Nearby words

  1. deaf-and-dumb,
  2. deaf-blind,
  3. deaf-mute,
  4. deafblind,
  5. deafen,
  6. deafeningly,
  7. deafferentation,
  8. deafmutism,
  9. deafness,
  10. deak

Origin of deafening

First recorded in 1590–1600; deafen + -ing1

Related formshalf-deaf·en·ing, adjectivenon·deaf·en·ing, adjectivenon·deaf·en·ing·ly, adverbqua·si-deaf·en·ing, adjective


[def-uh n]

verb (used with object)

to make deaf: The accident deafened him for life.
to stun or overwhelm with noise: The pounding of the machines deafened us.
Obsolete. to render (a sound) inaudible, especially by a louder sound.

Origin of deafen

First recorded in 1590–1600; deaf + -en1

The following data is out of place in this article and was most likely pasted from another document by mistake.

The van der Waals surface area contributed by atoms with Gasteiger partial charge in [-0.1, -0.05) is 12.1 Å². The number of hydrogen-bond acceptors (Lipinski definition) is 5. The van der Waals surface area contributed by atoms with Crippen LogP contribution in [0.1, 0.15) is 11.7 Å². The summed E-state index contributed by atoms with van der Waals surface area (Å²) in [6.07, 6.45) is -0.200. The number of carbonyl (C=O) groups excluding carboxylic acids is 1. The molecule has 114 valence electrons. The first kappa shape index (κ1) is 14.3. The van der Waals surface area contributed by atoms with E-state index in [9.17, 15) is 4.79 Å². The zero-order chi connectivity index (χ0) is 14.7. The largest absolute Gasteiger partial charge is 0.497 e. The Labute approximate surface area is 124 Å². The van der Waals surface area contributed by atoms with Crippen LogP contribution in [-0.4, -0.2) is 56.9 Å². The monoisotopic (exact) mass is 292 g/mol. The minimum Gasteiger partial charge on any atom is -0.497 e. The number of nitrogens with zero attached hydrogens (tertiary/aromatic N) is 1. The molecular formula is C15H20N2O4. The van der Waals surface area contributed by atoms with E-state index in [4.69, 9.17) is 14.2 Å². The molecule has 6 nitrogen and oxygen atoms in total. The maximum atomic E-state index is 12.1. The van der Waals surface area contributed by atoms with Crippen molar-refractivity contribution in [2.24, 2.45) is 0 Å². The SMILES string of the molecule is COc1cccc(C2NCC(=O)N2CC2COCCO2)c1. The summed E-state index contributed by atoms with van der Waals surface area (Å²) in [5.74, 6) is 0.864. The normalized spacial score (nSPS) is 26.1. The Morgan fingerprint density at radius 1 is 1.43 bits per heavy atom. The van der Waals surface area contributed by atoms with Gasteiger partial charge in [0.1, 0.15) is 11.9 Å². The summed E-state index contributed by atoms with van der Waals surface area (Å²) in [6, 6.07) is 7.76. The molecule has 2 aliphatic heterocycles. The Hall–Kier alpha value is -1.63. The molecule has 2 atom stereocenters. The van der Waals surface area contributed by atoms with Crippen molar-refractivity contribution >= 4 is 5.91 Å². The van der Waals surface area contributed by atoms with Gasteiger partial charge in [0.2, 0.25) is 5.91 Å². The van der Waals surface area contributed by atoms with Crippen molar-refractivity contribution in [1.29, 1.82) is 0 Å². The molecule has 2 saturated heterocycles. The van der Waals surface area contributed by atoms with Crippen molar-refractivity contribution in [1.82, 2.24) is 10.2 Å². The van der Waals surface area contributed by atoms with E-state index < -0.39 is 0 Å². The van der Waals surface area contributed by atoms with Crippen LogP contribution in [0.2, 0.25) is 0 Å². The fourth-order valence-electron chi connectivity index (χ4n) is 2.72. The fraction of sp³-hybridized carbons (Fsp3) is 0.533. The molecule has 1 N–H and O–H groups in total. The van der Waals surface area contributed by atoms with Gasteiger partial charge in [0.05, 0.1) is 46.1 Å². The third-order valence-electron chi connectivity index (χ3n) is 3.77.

Related formsdeaf·en·ing·ly, adverbhalf-deaf·ened, adjectivenon·deaf·ened, adjective Unabridged Based on the Random House Unabridged Dictionary, © Random House, Inc. 2019

Examples from the Web for deafening

British Dictionary definitions for deafening



excessively louddeafening music
Derived Formsdeafeningly, adverb



(tr) to make deaf, esp momentarily, as by a loud noise
Collins English Dictionary - Complete & Unabridged 2012 Digital Edition © William Collins Sons & Co. Ltd. 1979, 1986 © HarperCollins Publishers 1998, 2000, 2003, 2005, 2006, 2007, 2009, 2012

Word Origin and History for deafening
Online Etymology Dictionary, © 2010 Douglas Harper

Medicine definitions for deafening




To make deaf, especially momentarily by a loud noise.

The American Heritage® Stedman's Medical Dictionary Copyright © 2002, 2001, 1995 by Houghton Mifflin Company. Published by Houghton Mifflin Company.